A veteran of the Great War, Kuhn was expatriated from Germany to Mexico after he was caught stealing from his employer. He then headed to Detroit, where his master’s degree in chemistry from the University of Munich was good enough to get him hired at Henry Ford Hospital—a medical facility with an employment ban on Jewish doctors. Kuhn joined the Friends of New Germany, used hospital broom closets to practice his oratory skills, and quickly rose to the top of the organization’s Midwest division. When the group dissolved, Kuhn declared that the only way for a pro-Hitler movement to succeed in the United States was by rebuilding the organization based on core American principles and the ideas of the Founding Fathers. The group adhered to a detailed constitution, one that mimicked the language of Jefferson’s Declaration of Independence in its call for the “preservation of the inalienable Right to Life, Liberty, and the Pursuit of Happiness in a truly sovereign United States of America, ruled in accordance with Aryan Christian Precepts.”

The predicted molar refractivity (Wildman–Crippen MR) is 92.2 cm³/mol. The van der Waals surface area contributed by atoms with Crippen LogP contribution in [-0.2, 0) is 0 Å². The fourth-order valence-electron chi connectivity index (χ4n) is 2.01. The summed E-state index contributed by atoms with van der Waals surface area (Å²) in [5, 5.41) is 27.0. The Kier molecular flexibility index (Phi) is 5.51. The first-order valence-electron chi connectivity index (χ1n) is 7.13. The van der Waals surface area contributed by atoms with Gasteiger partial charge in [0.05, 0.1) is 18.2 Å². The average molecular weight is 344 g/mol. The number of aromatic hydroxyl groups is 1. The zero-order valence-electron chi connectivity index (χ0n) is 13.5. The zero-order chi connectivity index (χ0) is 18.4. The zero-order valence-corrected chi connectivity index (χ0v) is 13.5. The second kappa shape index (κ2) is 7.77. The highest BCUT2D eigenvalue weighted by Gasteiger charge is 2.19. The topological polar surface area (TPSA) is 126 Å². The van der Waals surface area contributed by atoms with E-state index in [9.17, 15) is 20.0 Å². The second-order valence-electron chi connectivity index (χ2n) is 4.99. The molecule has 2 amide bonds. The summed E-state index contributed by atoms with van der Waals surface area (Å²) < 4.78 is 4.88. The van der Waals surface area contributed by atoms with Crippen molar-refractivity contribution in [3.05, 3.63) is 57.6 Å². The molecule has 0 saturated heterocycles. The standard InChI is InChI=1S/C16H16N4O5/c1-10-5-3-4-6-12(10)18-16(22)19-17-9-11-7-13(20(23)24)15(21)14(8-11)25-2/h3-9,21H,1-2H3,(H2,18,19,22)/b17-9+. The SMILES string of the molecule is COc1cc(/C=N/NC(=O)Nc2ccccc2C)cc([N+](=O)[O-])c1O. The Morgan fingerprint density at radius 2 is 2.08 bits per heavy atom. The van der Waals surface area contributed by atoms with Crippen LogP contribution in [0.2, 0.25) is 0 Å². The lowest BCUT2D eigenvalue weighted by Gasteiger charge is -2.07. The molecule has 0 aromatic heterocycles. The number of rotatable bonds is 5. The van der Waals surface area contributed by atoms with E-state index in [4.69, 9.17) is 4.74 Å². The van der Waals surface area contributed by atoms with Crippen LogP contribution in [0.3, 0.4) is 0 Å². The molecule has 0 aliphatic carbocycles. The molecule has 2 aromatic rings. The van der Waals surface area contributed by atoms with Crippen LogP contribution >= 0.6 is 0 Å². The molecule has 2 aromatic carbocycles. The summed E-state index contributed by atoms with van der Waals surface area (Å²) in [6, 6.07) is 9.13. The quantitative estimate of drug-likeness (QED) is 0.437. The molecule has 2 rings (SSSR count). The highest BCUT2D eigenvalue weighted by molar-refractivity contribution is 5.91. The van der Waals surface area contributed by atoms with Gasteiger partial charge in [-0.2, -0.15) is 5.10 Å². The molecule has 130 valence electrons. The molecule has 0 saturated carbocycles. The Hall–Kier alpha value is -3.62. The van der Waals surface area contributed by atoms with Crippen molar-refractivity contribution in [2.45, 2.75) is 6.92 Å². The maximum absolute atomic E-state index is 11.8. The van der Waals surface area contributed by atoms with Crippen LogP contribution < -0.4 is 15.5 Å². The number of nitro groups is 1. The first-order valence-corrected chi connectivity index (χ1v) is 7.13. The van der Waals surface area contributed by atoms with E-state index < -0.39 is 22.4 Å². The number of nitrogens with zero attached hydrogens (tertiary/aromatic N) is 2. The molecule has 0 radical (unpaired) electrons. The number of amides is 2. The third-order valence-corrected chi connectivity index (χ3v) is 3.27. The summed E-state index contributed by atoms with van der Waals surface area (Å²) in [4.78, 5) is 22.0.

Like Trump, Kuhn was a skilled entrepreneur. Under his leadership, the Bund was transformed into a money-making machine with interests that included publishing newspapers and other propaganda, sales of Bund ephemera and uniforms, and a nationwide constellation of family retreats. Though membership numbers are at best fuzzy (records were both secretive and poorly kept), the FBI believed there were some 5,000 to 8,000 Bundists, while the American Legion estimated the Bund had numbers upwards of 25,000. Kuhn claimed he had more than 200,000 followers.